Advanced Energy Perspectives

ADVANCED ENERGY NOW: Plug-in Electric and Natural Gas Vehicles Show Growth

Posted by Maria Robinson

Jun 1, 2015 5:15:00 PM

    

This post is one in a series of feature stories on trends shaping advanced energy markets in the U.S. and around the world, drawn from Advanced Energy Now 2015 Market Report, which was prepared for AEE by Navigant Research. 

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Governments globally are keen to see wide-scale adoption of alternative fuel vehicle technologies as a solution to both environmental and energy security issues.  As such, national, state, and local governing bodies have provided a range of incentives to early adopters in efforts to jump-start the market. In the past year or two, market dynamics have taken a favorable turn, with rapid reductions in battery and natural gas prices. Electricity and natural gas have now taken center stage as near-term alternative fuel solutions, though for different reasons and for different vehicle applications. 

Plug-in electric vehicles (PEVs) are now an established segment of the global light duty vehicle market and are growing quickly, with 567% revenue growth worldwide between 2011 and 2014. Natural gas vehicles (NGVs) have made inroads in heavier commercial vehicle segments in North America while the established light duty NGV markets in Europe and some Asia Pacific countries are growing as well.  

Plug-in Electric Vehicles

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Initial purchase price premiums for PEVs over conventional gas- and diesel-powered internal combustion engine vehicles are declining thanks to battery cost and energy density improvements. Operational cost savings from lower fuel and maintenance costs on top of government incentives in many markets make PEVs cost-competitive with conventional vehicles. While recent declines in the price of oil have reduced the energy cost benefit of electric drivetrains over gasoline and diesel power, electricity cost savings are still significant as electric motors provide a substantial efficiency improvements over gasoline or diesel.
 
Further benefits from PEVs are emerging from the integration of PEVs with the grid. Utilities in the United States are finding economic value from PEV adoption and many are looking to grow the market in their service territories through purchase incentives and the development of lower electricity rates in return for managed charging. Development of vehicle-to-grid integration (VGI) technologies stand to further improve the value of the PEV to the utility and the economic case for the PEV purchase, not to mention offering a new revenue stream for utilities concerned with lost revenue from rapid adoption of distributed generation technologies (further discussed in the Electricity Generation section).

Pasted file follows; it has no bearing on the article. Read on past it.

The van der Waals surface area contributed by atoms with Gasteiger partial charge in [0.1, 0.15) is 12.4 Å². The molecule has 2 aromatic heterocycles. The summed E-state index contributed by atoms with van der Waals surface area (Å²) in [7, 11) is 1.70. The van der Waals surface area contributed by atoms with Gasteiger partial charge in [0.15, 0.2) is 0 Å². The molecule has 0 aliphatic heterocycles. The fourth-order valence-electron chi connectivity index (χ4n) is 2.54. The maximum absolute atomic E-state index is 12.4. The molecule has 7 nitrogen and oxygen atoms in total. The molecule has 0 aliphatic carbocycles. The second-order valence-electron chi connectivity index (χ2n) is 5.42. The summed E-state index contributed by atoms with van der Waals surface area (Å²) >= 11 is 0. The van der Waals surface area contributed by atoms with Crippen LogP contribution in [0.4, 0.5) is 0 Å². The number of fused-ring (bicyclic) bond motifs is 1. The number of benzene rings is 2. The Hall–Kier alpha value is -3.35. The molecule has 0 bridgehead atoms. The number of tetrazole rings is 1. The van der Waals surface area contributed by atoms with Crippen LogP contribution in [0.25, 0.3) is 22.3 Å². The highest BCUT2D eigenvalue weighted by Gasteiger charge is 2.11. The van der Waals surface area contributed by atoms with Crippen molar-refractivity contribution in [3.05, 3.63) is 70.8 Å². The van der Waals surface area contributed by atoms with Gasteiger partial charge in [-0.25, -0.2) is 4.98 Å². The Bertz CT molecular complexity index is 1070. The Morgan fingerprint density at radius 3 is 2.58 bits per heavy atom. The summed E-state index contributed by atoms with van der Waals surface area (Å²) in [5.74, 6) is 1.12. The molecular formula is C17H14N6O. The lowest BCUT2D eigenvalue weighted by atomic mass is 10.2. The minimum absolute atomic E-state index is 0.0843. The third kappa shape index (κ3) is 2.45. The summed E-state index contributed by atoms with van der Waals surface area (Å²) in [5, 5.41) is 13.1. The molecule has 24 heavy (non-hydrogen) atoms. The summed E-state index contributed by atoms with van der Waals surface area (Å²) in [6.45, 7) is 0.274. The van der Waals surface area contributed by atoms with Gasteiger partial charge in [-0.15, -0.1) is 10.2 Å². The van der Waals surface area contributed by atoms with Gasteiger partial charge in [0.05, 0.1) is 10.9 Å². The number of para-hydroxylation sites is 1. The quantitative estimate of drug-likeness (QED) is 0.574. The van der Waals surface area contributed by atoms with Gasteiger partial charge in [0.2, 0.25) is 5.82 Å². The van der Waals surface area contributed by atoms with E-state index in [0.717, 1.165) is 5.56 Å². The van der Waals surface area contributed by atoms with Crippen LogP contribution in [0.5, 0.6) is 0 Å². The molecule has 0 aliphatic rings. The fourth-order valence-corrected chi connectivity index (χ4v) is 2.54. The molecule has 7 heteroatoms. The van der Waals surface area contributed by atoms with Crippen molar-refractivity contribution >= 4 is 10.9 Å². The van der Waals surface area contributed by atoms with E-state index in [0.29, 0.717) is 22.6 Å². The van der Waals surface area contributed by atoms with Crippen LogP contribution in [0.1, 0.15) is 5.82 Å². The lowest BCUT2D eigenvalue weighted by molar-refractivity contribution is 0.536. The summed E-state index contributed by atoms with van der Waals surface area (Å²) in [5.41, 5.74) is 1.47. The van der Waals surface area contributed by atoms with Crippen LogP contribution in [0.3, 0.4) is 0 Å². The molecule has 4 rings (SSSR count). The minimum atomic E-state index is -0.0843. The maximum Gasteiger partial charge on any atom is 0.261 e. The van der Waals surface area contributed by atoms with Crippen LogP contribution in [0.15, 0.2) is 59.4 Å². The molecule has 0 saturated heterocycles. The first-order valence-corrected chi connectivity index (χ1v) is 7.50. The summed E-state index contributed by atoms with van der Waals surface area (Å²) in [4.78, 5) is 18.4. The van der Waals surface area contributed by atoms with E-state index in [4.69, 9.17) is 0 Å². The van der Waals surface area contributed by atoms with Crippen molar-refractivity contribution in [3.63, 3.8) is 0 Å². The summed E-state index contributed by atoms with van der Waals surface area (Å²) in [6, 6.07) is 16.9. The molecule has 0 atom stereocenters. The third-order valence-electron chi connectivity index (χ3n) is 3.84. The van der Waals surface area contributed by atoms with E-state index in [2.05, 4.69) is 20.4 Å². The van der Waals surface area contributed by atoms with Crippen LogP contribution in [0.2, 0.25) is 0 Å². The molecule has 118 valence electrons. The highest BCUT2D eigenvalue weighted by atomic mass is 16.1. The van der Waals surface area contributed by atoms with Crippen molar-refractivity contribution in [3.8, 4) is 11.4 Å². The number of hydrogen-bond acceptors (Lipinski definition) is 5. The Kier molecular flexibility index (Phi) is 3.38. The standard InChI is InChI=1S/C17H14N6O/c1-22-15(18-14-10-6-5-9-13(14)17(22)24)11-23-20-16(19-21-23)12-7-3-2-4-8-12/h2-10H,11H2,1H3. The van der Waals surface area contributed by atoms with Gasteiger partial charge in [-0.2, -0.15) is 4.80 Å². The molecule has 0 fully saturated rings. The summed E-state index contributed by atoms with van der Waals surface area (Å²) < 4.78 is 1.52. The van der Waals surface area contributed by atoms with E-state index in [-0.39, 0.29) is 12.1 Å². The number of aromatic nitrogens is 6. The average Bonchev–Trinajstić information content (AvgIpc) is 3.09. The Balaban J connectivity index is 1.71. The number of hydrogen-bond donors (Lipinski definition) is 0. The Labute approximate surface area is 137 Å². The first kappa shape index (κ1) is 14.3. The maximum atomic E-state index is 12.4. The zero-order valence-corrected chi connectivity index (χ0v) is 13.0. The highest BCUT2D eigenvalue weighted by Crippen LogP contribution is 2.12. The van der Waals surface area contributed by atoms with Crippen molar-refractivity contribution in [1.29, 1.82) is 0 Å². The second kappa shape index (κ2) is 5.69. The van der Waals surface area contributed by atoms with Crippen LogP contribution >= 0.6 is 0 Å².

While the growth of PEVs has been significant, it does have limitations. Batteries are not yet able to fulfill the driving requirements of many larger commercial vehicles in medium duty and heavy-duty classes. As such, the market for PEV technologies in these classes has been relatively weak compared to the light duty market. Alternatively, natural gas is better positioned for commercial vehicle applications.
 
The low cost of natural gas compared to gasoline and diesel strengthens the business case for fleets to adopt NGVs and for energy companies to develop fueling infrastructure. Energy cost savings are greatest in vehicle applications with high mileage requirements. As such, interest is growing in the development of natural gas infrastructure that could supply a large market of heavy duty long-haul trucks that travel more than 60,000 miles per year. Similar efforts are underway in China and in Europe, where the use of natural gas in vehicles is far more common than in North America.        

Natural Gas Vehicles

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Navigant Research estimates that PEV sales in 2014 surpassed 320,000 units globally, 60% above 2013 levels. PEV sales are highest in the United States, with plug-in hybrid electric vehicles (PHEVs) holding a slight edge over battery electric vehicles (BEVs). Navigant Research expects 2015 to exhibit strong growth over 2014 (around 72%) due to vehicle introductions in the SUV segment from Tesla and Volvo, and introduction of the next generation Chevrolet Volt. Though the United States is the largest market, China is the fastest growing. PEV sales in the country grew five-fold from 2013 to 2014, largely on the introduction of the plug-in hybrid BYD Qin. Navigant Research forecasts PEV sales in the country will likely double in 2015 and grow to nearly 725,000 vehicles by 2023.   

NGV growth has also been significant globally with sales in 2014 up 44% over 2009. Nearly 2.5 million NGVs were put on the road worldwide in 2014. Navigant Research forecasts the global market will near 4.1 million vehicles by 2023. The United States represents just a small fraction of the NGV market, with just over 45,000 unit sales in 2014; however, it is one of the fastest growing markets, with sales in 2014 four times greater than in 2009. U.S. NGV sales are concentrated in commercial vehicle applications, with around 40% of sales being in the medium and heavy-duty segments and over 50% of sales in the light-duty truck segment, with the remainder being passenger cars.  

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Topics: Advanced Energy Now

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